MS :: Sure, it works the same as normal karaoke, but instead of playing to the screen, you have a full band backing you up. The way the band started was that our organizer, Tim McCreedy, was asked if he could put together a karaoke band for an event and he found some people and put together a list of like 20 songs to play and it just kept snowballing from there. I saw them playing at somebody’s birthday party and thought that it was a pretty cool idea. Then I found out that they had a residency at Clinton’s, which was a bar right near where I lived, so I started going every week. I had always hated karaoke, so I was like, terrified of it, but when it’s with a band and the music is loud and your singing sort of sits in it because someone’s doing sound, people are singing backups and helping you out, and plus, there’s a crowd at the front, it turned into this awesome, addictive experience for me. So I approached Tim and said that if his bass player ever quits, I don’t even know if I would have the chops to do it or be able to retain all this information, and then like a year later he got in touch. We’ve got like, over 350 in our catelogue now. Through learning all of these songs while listening to them on Spotify at work, I now find that I am loving all these bands that I used to really scoff at, like Alanis, I totally love her now. I used to have stupid kid opinions about Alanis that she was the sell out pop star, but there are just so many Alanis requests that I had to become intimately familiar with her and now I think she’s so awesome.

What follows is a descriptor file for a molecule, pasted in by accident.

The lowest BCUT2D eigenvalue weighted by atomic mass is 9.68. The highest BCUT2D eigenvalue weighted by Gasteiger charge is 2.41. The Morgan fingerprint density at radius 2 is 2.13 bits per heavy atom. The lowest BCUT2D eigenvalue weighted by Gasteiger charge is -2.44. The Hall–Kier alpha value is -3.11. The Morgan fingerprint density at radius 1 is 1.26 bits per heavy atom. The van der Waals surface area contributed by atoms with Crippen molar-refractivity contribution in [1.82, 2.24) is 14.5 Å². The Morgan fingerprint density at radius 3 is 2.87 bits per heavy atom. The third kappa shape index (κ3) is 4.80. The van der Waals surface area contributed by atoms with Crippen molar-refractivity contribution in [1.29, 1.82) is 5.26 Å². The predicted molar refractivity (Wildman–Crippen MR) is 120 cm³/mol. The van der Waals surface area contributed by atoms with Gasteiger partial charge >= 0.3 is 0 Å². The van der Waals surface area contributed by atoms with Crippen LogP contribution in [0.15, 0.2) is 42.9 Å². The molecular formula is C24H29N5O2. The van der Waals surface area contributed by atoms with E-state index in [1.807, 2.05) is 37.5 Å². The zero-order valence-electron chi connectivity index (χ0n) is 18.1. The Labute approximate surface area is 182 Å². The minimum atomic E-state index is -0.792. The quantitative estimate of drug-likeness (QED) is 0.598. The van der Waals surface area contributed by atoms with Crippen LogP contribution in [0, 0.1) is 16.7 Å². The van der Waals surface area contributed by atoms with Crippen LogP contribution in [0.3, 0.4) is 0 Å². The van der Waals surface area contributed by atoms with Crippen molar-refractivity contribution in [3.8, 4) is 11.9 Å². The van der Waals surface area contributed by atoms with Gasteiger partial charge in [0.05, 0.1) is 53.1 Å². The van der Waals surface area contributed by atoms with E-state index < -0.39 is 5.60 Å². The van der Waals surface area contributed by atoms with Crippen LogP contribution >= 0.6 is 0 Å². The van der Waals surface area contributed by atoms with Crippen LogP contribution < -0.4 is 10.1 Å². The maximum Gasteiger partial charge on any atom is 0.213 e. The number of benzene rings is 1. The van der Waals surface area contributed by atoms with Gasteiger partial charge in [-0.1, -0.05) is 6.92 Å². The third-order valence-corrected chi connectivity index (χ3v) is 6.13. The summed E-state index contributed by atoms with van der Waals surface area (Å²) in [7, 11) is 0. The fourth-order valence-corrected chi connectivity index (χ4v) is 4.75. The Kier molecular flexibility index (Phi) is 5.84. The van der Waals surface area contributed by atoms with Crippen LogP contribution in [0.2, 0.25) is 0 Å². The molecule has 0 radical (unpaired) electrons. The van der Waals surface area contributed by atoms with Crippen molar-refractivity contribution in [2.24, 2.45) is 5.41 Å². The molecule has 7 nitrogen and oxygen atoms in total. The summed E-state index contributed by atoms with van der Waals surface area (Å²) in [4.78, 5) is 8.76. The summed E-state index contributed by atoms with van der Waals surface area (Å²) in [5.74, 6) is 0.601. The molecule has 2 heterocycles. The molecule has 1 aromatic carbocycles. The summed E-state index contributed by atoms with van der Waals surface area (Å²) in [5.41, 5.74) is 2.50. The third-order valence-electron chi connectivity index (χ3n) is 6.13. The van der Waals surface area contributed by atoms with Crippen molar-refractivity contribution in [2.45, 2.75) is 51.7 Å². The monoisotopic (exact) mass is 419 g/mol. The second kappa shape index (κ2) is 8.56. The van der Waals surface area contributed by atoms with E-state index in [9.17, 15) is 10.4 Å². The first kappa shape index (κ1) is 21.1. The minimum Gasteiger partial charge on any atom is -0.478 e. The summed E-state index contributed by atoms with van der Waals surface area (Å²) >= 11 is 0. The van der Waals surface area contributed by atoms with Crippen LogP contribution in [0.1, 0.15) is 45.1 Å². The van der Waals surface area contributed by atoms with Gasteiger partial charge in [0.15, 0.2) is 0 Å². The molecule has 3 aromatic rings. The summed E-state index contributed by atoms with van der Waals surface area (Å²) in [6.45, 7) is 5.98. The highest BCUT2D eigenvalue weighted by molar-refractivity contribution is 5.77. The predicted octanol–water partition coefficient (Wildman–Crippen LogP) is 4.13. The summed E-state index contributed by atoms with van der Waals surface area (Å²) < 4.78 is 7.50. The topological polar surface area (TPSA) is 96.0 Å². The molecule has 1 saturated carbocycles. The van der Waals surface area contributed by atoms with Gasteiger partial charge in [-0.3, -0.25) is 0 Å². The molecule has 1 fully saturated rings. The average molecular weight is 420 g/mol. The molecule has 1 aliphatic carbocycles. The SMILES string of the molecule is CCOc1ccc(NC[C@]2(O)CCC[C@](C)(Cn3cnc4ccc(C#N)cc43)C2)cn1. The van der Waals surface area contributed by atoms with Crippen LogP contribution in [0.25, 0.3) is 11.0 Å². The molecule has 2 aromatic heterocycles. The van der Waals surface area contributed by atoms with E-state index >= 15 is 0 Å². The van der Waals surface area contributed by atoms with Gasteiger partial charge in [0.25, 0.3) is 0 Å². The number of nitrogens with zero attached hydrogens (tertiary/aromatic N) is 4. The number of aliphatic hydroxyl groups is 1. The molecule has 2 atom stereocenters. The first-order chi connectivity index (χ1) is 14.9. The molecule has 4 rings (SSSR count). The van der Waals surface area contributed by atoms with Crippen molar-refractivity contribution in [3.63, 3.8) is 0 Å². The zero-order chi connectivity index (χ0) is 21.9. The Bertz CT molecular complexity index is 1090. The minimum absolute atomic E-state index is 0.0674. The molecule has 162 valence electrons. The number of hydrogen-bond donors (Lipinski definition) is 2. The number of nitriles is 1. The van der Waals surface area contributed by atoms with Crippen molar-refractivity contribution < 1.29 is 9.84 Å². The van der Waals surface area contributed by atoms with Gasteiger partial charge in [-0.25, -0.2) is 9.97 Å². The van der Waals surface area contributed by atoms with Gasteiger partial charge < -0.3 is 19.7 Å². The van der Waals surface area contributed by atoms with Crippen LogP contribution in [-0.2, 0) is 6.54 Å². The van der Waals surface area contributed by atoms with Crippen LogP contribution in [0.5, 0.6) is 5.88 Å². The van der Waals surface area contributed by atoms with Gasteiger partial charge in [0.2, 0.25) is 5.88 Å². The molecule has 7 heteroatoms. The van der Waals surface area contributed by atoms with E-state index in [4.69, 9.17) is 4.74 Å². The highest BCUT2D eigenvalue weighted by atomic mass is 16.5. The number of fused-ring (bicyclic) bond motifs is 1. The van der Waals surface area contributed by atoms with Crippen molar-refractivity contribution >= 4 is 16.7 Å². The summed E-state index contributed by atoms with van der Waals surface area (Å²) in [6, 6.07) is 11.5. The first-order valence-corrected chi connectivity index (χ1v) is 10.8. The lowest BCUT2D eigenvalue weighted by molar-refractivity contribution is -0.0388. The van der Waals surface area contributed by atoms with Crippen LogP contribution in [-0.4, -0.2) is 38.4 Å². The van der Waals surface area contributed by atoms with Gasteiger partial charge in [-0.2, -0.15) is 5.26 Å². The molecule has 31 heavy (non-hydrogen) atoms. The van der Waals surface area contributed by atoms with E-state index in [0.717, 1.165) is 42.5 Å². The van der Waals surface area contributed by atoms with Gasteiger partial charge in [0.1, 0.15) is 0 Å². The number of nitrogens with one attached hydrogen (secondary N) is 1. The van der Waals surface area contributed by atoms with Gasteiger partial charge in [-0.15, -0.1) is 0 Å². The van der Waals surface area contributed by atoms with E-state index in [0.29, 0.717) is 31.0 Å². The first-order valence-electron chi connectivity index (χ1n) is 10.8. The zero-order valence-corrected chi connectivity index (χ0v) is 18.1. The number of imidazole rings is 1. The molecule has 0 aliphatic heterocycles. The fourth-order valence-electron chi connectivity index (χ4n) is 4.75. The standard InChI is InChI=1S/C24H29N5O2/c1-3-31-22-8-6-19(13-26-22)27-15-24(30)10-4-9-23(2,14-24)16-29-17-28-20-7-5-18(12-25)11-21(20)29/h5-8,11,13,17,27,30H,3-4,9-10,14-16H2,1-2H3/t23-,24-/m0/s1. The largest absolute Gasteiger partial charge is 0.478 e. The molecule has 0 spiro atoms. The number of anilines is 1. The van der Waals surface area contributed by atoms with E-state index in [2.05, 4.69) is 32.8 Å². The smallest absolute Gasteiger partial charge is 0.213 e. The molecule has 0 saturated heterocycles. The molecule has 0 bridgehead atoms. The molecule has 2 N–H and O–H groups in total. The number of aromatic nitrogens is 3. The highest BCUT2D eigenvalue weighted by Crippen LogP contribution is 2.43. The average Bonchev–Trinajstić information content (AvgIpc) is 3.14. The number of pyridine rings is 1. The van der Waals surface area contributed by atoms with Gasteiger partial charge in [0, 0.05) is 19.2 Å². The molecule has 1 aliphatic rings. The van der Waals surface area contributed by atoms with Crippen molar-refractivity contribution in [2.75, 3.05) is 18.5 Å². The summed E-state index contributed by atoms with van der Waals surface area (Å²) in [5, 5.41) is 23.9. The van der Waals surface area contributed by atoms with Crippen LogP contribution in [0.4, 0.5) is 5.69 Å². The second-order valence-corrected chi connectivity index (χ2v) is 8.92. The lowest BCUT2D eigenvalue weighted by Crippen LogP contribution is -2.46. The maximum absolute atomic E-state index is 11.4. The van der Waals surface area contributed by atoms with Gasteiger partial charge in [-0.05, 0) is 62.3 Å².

SZ :: Who are the women who have most influenced you in your life? Could be your mom? Could be a comic character? Whoever?
MS :: In my life, I was always very drawn to powerful women, and not in the sense like ‘rich and powerful’, but like actually powerful. I was young to know about tropes in fiction, for sure, but I watched a lot of the first Star Wars movies as a kid, when they would go and save this princess and when they showed up she would be totally unimpressed. I always sort of liked that push back against those sort of boys who were in over their heads… We had a VCR with like 3 tapes with a bunch of movies on them. They had the 3 Superman movies, Rocky, and Indiana Jones and all of those, except Rocky, had sort of the female characters in them who were doing there own thing, didn’t need anyone’s help, and if anything, were slowed down by men in the classic “man” role. Also, ha, I feel like my parent’s relationship is kind of like that. My mom is a lot tougher than my dad. I think in my grown up life, I don’t if I was influenced by that or if I was just prone to that kind of thinking. I think that there is at least a dental floss thin connection. All of the long lasting relationships that I’ve had in my adult life have been with entrepreneurial.